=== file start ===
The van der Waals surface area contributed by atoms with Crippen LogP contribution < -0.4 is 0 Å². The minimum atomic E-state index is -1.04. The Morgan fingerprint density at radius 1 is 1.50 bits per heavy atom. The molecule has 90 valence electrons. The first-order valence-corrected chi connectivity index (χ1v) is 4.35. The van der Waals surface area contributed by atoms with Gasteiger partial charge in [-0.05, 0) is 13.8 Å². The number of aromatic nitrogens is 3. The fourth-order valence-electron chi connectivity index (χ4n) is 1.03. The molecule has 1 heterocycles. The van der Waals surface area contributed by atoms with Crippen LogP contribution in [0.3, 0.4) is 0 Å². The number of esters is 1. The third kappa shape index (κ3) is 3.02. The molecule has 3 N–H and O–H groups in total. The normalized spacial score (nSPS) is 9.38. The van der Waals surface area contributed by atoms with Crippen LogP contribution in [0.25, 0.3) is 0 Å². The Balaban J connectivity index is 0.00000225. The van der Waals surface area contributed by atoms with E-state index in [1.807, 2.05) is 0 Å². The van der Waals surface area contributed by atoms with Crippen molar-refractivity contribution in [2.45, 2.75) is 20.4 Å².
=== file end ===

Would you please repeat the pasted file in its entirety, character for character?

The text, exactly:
The van der Waals surface area contributed by atoms with Crippen LogP contribution < -0.4 is 0 Å². The minimum atomic E-state index is -1.04. The Morgan fingerprint density at radius 1 is 1.50 bits per heavy atom. The molecule has 90 valence electrons. The first-order valence-corrected chi connectivity index (χ1v) is 4.35. The van der Waals surface area contributed by atoms with Gasteiger partial charge in [-0.05, 0) is 13.8 Å². The number of aromatic nitrogens is 3. The fourth-order valence-electron chi connectivity index (χ4n) is 1.03. The molecule has 1 heterocycles. The van der Waals surface area contributed by atoms with Crippen LogP contribution in [0.3, 0.4) is 0 Å². The number of esters is 1. The third kappa shape index (κ3) is 3.02. The molecule has 3 N–H and O–H groups in total. The normalized spacial score (nSPS) is 9.38. The van der Waals surface area contributed by atoms with Crippen LogP contribution in [0.25, 0.3) is 0 Å². The Balaban J connectivity index is 0.00000225. The van der Waals surface area contributed by atoms with E-state index in [1.807, 2.05) is 0 Å². The van der Waals surface area contributed by atoms with Crippen molar-refractivity contribution in [2.45, 2.75) is 20.4 Å².